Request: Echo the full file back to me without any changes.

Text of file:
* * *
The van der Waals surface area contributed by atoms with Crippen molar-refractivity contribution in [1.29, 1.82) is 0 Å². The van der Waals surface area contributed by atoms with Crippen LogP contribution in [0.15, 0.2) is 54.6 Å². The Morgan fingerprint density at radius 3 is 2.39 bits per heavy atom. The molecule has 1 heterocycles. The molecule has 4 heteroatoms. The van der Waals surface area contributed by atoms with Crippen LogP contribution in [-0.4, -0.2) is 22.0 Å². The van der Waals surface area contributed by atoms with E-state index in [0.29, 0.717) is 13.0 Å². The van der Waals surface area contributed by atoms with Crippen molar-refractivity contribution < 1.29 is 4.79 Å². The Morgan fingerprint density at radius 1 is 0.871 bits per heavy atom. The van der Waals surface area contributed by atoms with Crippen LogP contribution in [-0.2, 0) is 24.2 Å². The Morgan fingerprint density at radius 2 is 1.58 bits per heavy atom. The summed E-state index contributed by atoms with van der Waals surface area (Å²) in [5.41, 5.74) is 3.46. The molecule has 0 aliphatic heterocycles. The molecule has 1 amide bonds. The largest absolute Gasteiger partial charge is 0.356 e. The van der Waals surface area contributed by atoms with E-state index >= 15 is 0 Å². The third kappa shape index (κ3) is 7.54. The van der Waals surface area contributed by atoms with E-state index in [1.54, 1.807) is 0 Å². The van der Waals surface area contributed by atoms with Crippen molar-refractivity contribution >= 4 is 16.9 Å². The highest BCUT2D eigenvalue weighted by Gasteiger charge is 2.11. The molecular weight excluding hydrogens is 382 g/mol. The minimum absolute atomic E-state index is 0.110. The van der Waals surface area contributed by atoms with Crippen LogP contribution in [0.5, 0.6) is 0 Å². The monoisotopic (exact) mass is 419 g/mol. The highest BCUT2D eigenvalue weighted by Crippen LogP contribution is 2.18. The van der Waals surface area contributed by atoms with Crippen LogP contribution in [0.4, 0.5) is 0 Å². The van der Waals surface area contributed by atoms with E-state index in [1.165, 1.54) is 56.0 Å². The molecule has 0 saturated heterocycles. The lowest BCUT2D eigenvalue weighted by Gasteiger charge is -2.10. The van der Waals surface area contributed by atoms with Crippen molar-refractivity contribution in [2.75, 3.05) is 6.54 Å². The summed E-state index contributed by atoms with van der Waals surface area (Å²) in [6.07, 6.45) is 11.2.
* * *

The van der Waals surface area contributed by atoms with Crippen molar-refractivity contribution in [1.29, 1.82) is 0 Å². The van der Waals surface area contributed by atoms with Crippen LogP contribution in [0.15, 0.2) is 54.6 Å². The Morgan fingerprint density at radius 3 is 2.39 bits per heavy atom. The molecule has 1 heterocycles. The molecule has 4 heteroatoms. The van der Waals surface area contributed by atoms with Crippen LogP contribution in [-0.4, -0.2) is 22.0 Å². The van der Waals surface area contributed by atoms with E-state index in [0.29, 0.717) is 13.0 Å². The van der Waals surface area contributed by atoms with Crippen molar-refractivity contribution < 1.29 is 4.79 Å². The Morgan fingerprint density at radius 1 is 0.871 bits per heavy atom. The van der Waals surface area contributed by atoms with Crippen LogP contribution in [-0.2, 0) is 24.2 Å². The Morgan fingerprint density at radius 2 is 1.58 bits per heavy atom. The summed E-state index contributed by atoms with van der Waals surface area (Å²) in [5.41, 5.74) is 3.46. The molecule has 0 aliphatic heterocycles. The molecule has 1 amide bonds. The largest absolute Gasteiger partial charge is 0.356 e. The van der Waals surface area contributed by atoms with E-state index >= 15 is 0 Å². The third kappa shape index (κ3) is 7.54. The van der Waals surface area contributed by atoms with E-state index in [1.54, 1.807) is 0 Å². The van der Waals surface area contributed by atoms with Crippen molar-refractivity contribution >= 4 is 16.9 Å². The highest BCUT2D eigenvalue weighted by Gasteiger charge is 2.11. The molecular weight excluding hydrogens is 382 g/mol. The minimum absolute atomic E-state index is 0.110. The van der Waals surface area contributed by atoms with Crippen LogP contribution in [0.5, 0.6) is 0 Å². The monoisotopic (exact) mass is 419 g/mol. The highest BCUT2D eigenvalue weighted by Crippen LogP contribution is 2.18. The van der Waals surface area contributed by atoms with Crippen LogP contribution in [0.4, 0.5) is 0 Å². The van der Waals surface area contributed by atoms with E-state index in [1.165, 1.54) is 56.0 Å². The molecule has 0 saturated heterocycles. The lowest BCUT2D eigenvalue weighted by Gasteiger charge is -2.10. The van der Waals surface area contributed by atoms with Crippen molar-refractivity contribution in [2.75, 3.05) is 6.54 Å². The summed E-state index contributed by atoms with van der Waals surface area (Å²) in [6.07, 6.45) is 11.2.